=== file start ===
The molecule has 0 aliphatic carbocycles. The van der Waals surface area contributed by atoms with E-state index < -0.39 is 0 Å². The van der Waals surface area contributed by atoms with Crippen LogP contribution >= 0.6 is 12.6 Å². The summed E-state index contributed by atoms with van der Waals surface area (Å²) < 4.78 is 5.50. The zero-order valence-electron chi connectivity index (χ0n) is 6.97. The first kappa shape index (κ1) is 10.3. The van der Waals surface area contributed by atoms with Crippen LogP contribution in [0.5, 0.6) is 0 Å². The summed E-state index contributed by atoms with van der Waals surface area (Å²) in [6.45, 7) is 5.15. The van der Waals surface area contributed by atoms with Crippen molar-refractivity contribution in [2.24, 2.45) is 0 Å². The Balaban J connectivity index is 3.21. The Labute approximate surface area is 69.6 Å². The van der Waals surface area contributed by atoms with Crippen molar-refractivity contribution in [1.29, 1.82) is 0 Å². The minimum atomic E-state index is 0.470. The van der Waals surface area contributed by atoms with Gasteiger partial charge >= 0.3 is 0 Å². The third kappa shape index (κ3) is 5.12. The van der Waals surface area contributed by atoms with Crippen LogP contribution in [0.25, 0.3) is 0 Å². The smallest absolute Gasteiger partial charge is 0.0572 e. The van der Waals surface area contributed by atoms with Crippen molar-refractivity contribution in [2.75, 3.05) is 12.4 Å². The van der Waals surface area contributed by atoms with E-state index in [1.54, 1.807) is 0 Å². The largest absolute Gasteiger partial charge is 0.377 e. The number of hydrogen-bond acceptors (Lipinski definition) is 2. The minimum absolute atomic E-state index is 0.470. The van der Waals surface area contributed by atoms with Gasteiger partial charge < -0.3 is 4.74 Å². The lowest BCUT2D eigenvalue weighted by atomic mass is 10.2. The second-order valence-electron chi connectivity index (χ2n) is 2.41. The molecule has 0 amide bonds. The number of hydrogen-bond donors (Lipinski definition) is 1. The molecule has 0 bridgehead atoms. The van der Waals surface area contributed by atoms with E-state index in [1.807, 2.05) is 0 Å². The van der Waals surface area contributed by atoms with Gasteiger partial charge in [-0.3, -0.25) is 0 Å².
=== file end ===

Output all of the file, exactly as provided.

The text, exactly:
The molecule has 0 aliphatic carbocycles. The van der Waals surface area contributed by atoms with E-state index < -0.39 is 0 Å². The van der Waals surface area contributed by atoms with Crippen LogP contribution >= 0.6 is 12.6 Å². The summed E-state index contributed by atoms with van der Waals surface area (Å²) < 4.78 is 5.50. The zero-order valence-electron chi connectivity index (χ0n) is 6.97. The first kappa shape index (κ1) is 10.3. The van der Waals surface area contributed by atoms with Crippen LogP contribution in [0.5, 0.6) is 0 Å². The summed E-state index contributed by atoms with van der Waals surface area (Å²) in [6.45, 7) is 5.15. The van der Waals surface area contributed by atoms with Crippen molar-refractivity contribution in [2.24, 2.45) is 0 Å². The Balaban J connectivity index is 3.21. The Labute approximate surface area is 69.6 Å². The van der Waals surface area contributed by atoms with Crippen molar-refractivity contribution in [1.29, 1.82) is 0 Å². The minimum atomic E-state index is 0.470. The van der Waals surface area contributed by atoms with Gasteiger partial charge >= 0.3 is 0 Å². The third kappa shape index (κ3) is 5.12. The van der Waals surface area contributed by atoms with Crippen LogP contribution in [0.25, 0.3) is 0 Å². The smallest absolute Gasteiger partial charge is 0.0572 e. The van der Waals surface area contributed by atoms with Crippen molar-refractivity contribution in [2.75, 3.05) is 12.4 Å². The van der Waals surface area contributed by atoms with E-state index in [1.54, 1.807) is 0 Å². The largest absolute Gasteiger partial charge is 0.377 e. The number of hydrogen-bond acceptors (Lipinski definition) is 2. The minimum absolute atomic E-state index is 0.470. The van der Waals surface area contributed by atoms with Gasteiger partial charge < -0.3 is 4.74 Å². The lowest BCUT2D eigenvalue weighted by atomic mass is 10.2. The second-order valence-electron chi connectivity index (χ2n) is 2.41. The molecule has 0 amide bonds. The number of hydrogen-bond donors (Lipinski definition) is 1. The molecule has 0 bridgehead atoms. The van der Waals surface area contributed by atoms with E-state index in [1.807, 2.05) is 0 Å². The van der Waals surface area contributed by atoms with Gasteiger partial charge in [-0.3, -0.25) is 0 Å².